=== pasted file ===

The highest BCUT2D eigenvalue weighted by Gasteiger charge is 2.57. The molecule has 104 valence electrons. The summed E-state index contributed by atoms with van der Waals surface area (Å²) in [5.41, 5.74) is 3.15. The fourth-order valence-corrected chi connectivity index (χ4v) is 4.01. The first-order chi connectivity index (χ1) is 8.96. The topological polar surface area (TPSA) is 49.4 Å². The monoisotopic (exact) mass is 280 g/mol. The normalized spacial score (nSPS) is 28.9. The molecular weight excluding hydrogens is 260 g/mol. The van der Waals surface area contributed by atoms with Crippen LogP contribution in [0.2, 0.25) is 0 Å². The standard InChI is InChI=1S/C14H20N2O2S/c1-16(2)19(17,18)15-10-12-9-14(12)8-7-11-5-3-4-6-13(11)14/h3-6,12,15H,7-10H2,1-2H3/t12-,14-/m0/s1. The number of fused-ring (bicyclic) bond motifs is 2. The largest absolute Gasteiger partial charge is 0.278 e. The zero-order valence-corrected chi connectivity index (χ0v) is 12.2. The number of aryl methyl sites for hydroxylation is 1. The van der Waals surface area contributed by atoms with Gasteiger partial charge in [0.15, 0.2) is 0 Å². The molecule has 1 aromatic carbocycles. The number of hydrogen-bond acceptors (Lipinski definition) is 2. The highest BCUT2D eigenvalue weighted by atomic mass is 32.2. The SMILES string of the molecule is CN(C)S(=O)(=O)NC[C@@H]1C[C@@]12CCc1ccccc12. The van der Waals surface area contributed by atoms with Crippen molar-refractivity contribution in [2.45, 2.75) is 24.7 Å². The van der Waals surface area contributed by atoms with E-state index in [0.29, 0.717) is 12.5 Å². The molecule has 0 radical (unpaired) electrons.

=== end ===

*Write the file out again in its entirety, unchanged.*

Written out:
The highest BCUT2D eigenvalue weighted by Gasteiger charge is 2.57. The molecule has 104 valence electrons. The summed E-state index contributed by atoms with van der Waals surface area (Å²) in [5.41, 5.74) is 3.15. The fourth-order valence-corrected chi connectivity index (χ4v) is 4.01. The first-order chi connectivity index (χ1) is 8.96. The topological polar surface area (TPSA) is 49.4 Å². The monoisotopic (exact) mass is 280 g/mol. The normalized spacial score (nSPS) is 28.9. The molecular weight excluding hydrogens is 260 g/mol. The van der Waals surface area contributed by atoms with Crippen LogP contribution in [0.2, 0.25) is 0 Å². The standard InChI is InChI=1S/C14H20N2O2S/c1-16(2)19(17,18)15-10-12-9-14(12)8-7-11-5-3-4-6-13(11)14/h3-6,12,15H,7-10H2,1-2H3/t12-,14-/m0/s1. The number of fused-ring (bicyclic) bond motifs is 2. The largest absolute Gasteiger partial charge is 0.278 e. The zero-order valence-corrected chi connectivity index (χ0v) is 12.2. The number of aryl methyl sites for hydroxylation is 1. The van der Waals surface area contributed by atoms with Gasteiger partial charge in [0.15, 0.2) is 0 Å². The molecule has 1 aromatic carbocycles. The number of hydrogen-bond acceptors (Lipinski definition) is 2. The highest BCUT2D eigenvalue weighted by atomic mass is 32.2. The SMILES string of the molecule is CN(C)S(=O)(=O)NC[C@@H]1C[C@@]12CCc1ccccc12. The van der Waals surface area contributed by atoms with Crippen molar-refractivity contribution in [2.45, 2.75) is 24.7 Å². The van der Waals surface area contributed by atoms with E-state index in [0.29, 0.717) is 12.5 Å². The molecule has 0 radical (unpaired) electrons.